Facebook Now Allows You To Gift iTunes Credit To Friends
Facebook is the world’s foremost social hunt, and as such, is a great place for people to discover new music, movies and other such content. Sensing this, Mark Zuckerberg’s company has teamed up with Apple to add iTunes digital gift certificates to its roster, and as well as allowing users to buy iTunes Store credit for friends, said user can also make recommendations as to what the recipient should spend that credit on.
The medium of Facebook has long since been a vital tool in remembering somebody’s birthday. No longer do these key dates need to be logged in our brains among the million and one other things on our minds, for the social network gives us a handy reminder, and thanks to recent updates, sending birthday wishes is as easy as one click. But if you want to go a little further than words, Facebook’s new-look Gifts system is your ticket, and with the iTunes Store being an already immensely-popular service for the gift voucher market, this collaboration with Facebook – which has over a billion users – seems like a real money-spinner for both parties involved.
Not only is iTunes the most popular, but its level of content has grown to incredible levels in recent years, and having recently secured the rights to AC/DC’s catalog – the last big-name artist missing from the iTunes Store’s portfolio – music fans in particular have a ready-made gift to send to friends or relatives.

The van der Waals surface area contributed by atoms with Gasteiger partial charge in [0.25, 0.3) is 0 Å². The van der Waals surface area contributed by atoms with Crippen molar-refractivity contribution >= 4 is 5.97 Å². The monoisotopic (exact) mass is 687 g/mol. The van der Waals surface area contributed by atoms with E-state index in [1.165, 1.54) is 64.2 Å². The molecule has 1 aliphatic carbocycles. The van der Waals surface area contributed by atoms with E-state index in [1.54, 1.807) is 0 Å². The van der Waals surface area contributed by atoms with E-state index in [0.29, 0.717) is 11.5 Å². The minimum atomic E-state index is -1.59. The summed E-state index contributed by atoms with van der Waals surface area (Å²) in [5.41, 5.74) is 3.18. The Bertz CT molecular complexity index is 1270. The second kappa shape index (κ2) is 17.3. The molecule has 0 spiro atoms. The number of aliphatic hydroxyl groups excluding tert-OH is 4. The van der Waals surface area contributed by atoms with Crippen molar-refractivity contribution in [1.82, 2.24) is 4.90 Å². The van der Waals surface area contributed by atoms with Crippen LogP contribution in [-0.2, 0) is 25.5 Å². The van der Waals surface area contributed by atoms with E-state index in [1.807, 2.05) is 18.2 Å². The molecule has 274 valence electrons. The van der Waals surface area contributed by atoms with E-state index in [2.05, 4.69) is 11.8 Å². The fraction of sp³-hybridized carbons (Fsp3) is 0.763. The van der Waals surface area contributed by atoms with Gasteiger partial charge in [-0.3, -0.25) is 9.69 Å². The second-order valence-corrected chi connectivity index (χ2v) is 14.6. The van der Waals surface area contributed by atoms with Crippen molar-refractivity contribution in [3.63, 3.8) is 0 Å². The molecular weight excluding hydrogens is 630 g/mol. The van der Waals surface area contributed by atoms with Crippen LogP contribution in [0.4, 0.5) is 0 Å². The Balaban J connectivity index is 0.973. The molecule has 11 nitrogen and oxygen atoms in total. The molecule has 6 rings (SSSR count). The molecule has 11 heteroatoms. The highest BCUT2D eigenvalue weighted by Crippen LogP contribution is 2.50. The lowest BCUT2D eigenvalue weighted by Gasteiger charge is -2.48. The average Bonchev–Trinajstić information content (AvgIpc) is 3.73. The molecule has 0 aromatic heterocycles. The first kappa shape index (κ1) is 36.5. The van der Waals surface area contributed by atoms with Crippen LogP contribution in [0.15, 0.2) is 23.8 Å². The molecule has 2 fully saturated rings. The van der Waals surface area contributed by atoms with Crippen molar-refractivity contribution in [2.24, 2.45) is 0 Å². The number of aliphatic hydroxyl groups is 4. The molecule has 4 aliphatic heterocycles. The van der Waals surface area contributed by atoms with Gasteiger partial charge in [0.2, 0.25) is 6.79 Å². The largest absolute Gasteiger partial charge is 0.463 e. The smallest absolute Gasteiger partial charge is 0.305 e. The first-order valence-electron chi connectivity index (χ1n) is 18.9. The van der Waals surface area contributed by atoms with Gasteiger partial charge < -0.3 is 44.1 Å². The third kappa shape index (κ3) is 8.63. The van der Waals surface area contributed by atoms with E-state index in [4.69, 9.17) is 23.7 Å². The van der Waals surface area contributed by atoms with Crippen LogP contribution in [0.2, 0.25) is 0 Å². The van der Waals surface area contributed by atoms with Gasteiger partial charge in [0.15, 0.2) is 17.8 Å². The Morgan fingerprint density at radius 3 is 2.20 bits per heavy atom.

The Gifts arrive in $10, $15, $25, or $50 amounts, and as with all gift cards, can be spent on any content, including apps, games, eBooks, and movies. It’s unknown how the revenue between two of tech’s largest companies will be split, although Apple’s 30% taxation will likely repeat itself once again here.
Apple and Facebook’s allegiance has increased over the past few months, with Facebook’s deep integration into iOS 6 following the same treatment with Twitter on the previous Apple firmware version.
This is Facebook’s second bite of the e-commerce cherry. Previous "Gifts" consisted of virtual items, which seemed a bit of a rip-off, but with real products now available to give and receive, it looks as though efforts to further monetize Facebook are moving along swimmingly.